Nevertheless I’m intrigued by elements of the report, especially item 2, which would require the City Manager, Chief of Police, and City Attorney to see how existing laws could be used to enforce reasonable standards of behavior, “not necessarily focusing on whether someone is sitting on a sidewalk, but whether they are engaged in an activity that substantially interferes with other people’s use of the sidewalk and public safetey.” The next sentence says that it’s important to focus on “specific behavior that is disorderly and may pose a threat to public safetey.”

    What I would like to know, aside from the likelihood that the proposed working group and committee would really produce something concrete instead of getting mired in deliberations and then blocked by what passes for a political process in Berkeley, is what, specifically, the authors would construe as “substantially interfering” with my use of the sidewalk, and what they mean by “disorderly.” Because frankly, I am not particularly bothered by street kids or James Armstrong provided they keep to themselves or sit with their funny signs, but people who go out of their way to attract the attention of passersby (i.e., me) through physical gestures, approaches, or loud, braying calls of “spare some change” make it extremely unpleasant to walk through downtown.

  • Gimpytroll

    For the record, I would read a site called “Sharkeyside” before reading BDP. Just saying.

  • signoradefarge

    Very well said.

  • Berkeley voter

     I pretty much show my interest in Berkeley at the ballot box.

  • Meliflaw

    As in navy-blue blazers? Perhaps cream linen for summer? Good idea! I, too, would like to see our citizenry looking a little more distingué.

  • BerkeleyCitizen

    I would like to echo @westbezerkeley:disqus ’s position and remind folks that there are many valid reasons for wishing to protect one’s anonymity while engaging in a community forum in which one cares about the issues being discussed.   I think it’s great that there are some folks who have no fear of repercussions and chose to use their real names.  But stop name calling and hating on those of us who at choose to be pseudonymous (with a reputation if you click our profiles) while still contributing to the discussion.  http://abcnews.go.com/Technology/facebook-age-anonymity-civility-freedom-speech/story?id=13735349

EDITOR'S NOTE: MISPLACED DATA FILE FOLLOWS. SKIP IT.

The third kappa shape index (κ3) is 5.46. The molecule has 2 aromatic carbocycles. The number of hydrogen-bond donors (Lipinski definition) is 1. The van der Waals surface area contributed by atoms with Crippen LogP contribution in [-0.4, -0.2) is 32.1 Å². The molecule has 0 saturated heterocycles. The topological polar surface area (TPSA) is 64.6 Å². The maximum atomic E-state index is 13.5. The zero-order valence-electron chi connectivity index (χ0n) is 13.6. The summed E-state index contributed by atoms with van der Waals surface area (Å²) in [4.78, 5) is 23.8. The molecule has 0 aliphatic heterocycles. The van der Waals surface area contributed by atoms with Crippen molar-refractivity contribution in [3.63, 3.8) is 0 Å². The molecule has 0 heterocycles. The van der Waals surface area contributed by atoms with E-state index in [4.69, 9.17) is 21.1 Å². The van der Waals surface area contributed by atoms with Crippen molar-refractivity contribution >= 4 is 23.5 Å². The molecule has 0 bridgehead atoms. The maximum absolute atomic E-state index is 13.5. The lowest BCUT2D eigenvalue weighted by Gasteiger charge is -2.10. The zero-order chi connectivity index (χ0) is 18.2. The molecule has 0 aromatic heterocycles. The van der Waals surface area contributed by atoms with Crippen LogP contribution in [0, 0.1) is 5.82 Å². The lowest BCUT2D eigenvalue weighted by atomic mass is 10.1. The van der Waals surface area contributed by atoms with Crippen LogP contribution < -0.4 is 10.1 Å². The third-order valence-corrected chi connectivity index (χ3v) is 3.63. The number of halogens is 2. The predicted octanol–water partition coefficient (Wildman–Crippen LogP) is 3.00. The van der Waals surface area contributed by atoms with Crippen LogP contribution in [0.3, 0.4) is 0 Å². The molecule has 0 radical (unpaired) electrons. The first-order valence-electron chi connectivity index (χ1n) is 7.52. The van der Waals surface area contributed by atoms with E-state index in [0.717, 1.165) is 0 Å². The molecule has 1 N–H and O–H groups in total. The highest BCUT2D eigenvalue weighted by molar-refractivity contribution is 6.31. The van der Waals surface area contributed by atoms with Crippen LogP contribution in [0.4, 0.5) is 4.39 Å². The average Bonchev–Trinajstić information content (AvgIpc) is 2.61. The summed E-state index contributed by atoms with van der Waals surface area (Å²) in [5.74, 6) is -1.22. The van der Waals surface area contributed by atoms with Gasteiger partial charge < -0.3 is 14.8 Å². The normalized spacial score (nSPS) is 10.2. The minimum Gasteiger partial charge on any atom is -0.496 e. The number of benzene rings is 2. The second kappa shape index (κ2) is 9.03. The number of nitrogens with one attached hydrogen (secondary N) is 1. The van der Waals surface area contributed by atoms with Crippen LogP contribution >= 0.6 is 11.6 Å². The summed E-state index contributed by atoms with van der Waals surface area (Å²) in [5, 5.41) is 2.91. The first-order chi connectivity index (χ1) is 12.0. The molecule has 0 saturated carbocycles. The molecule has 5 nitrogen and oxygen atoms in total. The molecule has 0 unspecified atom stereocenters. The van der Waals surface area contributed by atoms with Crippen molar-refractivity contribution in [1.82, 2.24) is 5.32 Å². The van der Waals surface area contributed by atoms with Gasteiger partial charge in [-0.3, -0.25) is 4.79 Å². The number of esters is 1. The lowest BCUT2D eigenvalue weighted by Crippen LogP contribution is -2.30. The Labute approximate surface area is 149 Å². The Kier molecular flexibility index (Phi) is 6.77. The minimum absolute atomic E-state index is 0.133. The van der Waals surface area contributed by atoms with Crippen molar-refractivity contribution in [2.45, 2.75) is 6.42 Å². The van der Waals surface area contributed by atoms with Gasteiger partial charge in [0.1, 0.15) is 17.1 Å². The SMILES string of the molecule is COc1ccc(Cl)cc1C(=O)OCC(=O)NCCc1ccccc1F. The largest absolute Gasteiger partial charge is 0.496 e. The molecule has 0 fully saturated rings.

• Guest

    Agreed.  There’s a lot of hostility coming from left wing extremists in this city when we liberals aren’t walking the line enough.  And when they’re whipped up into a self-righteous frenzy they call us conservatives at the very least, and often fascists and nazis.  Name-calling isn’t too hard to take, but since this lot seems to think they can do just about anything to anyone they disagree with under the murky banner of “freedom of expression”, they can act unpredictably.  Who would want to expose themselves to that?

    Hell, the reason regular left-of-center folks aren’t showing up at city council meetings is because of the open hostility and lack of self-restraint exhibited by said crowd.  

    So yeah, that’s why we go by pseudonyms.

    -Guest

  • Margy Wilkinson

    There are several errors in the story which I will deal with later. Of the 60 speakers who addressed the sit/lie ordinance only one, a representative of the Chamber of Commerce, spoke in favor.  Those who spoke against it represented a broad assortment of community members including lawyers, students, several City Council interns, social workers and professionals who provide services to the poor and homeless and ordinary residents of Berkeley. The group was diverse in every way. Attorney Osha Neumann pointed out that what had been described as an “encampment” in front of the Main Library had been cleared by the Berkeley police using existing laws — indicating there is no need for another one.